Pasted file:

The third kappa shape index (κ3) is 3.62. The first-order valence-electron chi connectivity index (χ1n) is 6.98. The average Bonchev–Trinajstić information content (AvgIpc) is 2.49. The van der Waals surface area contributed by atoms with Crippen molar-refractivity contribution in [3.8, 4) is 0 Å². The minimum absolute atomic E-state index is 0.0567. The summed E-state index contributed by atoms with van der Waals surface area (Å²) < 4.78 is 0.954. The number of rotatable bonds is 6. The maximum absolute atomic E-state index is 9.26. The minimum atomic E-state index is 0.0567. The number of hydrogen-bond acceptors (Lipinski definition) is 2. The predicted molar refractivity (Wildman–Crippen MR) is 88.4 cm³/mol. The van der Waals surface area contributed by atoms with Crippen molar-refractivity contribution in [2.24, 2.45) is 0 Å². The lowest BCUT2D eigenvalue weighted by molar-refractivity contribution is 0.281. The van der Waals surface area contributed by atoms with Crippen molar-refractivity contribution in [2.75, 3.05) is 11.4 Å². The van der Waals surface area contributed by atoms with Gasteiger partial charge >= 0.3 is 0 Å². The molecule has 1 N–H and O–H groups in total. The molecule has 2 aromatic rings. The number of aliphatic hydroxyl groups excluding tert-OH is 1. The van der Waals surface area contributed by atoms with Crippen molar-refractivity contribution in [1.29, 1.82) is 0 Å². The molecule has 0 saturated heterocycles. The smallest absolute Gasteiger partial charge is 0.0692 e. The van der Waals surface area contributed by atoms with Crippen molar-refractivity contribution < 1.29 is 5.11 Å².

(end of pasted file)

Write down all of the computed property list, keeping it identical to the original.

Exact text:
The third kappa shape index (κ3) is 3.62. The first-order valence-electron chi connectivity index (χ1n) is 6.98. The average Bonchev–Trinajstić information content (AvgIpc) is 2.49. The van der Waals surface area contributed by atoms with Crippen molar-refractivity contribution in [3.8, 4) is 0 Å². The minimum absolute atomic E-state index is 0.0567. The summed E-state index contributed by atoms with van der Waals surface area (Å²) < 4.78 is 0.954. The number of rotatable bonds is 6. The maximum absolute atomic E-state index is 9.26. The minimum atomic E-state index is 0.0567. The number of hydrogen-bond acceptors (Lipinski definition) is 2. The predicted molar refractivity (Wildman–Crippen MR) is 88.4 cm³/mol. The van der Waals surface area contributed by atoms with Crippen molar-refractivity contribution in [2.24, 2.45) is 0 Å². The lowest BCUT2D eigenvalue weighted by molar-refractivity contribution is 0.281. The van der Waals surface area contributed by atoms with Crippen molar-refractivity contribution in [2.75, 3.05) is 11.4 Å². The van der Waals surface area contributed by atoms with Gasteiger partial charge >= 0.3 is 0 Å². The molecule has 1 N–H and O–H groups in total. The molecule has 2 aromatic rings. The number of aliphatic hydroxyl groups excluding tert-OH is 1. The van der Waals surface area contributed by atoms with Crippen molar-refractivity contribution in [1.29, 1.82) is 0 Å². The molecule has 0 saturated heterocycles. The smallest absolute Gasteiger partial charge is 0.0692 e. The van der Waals surface area contributed by atoms with Crippen molar-refractivity contribution < 1.29 is 5.11 Å².